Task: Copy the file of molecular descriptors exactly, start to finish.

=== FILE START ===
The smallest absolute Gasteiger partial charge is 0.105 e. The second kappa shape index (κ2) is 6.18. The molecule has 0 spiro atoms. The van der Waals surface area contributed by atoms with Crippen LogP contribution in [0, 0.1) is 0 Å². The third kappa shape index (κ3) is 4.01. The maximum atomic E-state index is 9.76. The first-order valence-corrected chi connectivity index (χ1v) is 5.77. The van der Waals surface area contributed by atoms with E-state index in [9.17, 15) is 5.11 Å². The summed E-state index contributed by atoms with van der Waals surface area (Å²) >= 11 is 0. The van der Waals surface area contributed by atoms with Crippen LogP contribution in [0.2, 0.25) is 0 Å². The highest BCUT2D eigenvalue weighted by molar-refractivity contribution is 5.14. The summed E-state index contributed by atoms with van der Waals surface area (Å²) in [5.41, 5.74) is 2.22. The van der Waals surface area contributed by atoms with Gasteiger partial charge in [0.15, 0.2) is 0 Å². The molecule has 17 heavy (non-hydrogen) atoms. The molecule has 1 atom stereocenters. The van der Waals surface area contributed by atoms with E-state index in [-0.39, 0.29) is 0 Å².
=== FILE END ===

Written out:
The smallest absolute Gasteiger partial charge is 0.105 e. The second kappa shape index (κ2) is 6.18. The molecule has 0 spiro atoms. The van der Waals surface area contributed by atoms with Crippen LogP contribution in [0, 0.1) is 0 Å². The third kappa shape index (κ3) is 4.01. The maximum atomic E-state index is 9.76. The first-order valence-corrected chi connectivity index (χ1v) is 5.77. The van der Waals surface area contributed by atoms with E-state index in [9.17, 15) is 5.11 Å². The summed E-state index contributed by atoms with van der Waals surface area (Å²) >= 11 is 0. The van der Waals surface area contributed by atoms with Crippen LogP contribution in [0.2, 0.25) is 0 Å². The highest BCUT2D eigenvalue weighted by molar-refractivity contribution is 5.14. The summed E-state index contributed by atoms with van der Waals surface area (Å²) in [5.41, 5.74) is 2.22. The van der Waals surface area contributed by atoms with Gasteiger partial charge in [0.15, 0.2) is 0 Å². The molecule has 17 heavy (non-hydrogen) atoms. The molecule has 1 atom stereocenters. The van der Waals surface area contributed by atoms with E-state index in [-0.39, 0.29) is 0 Å².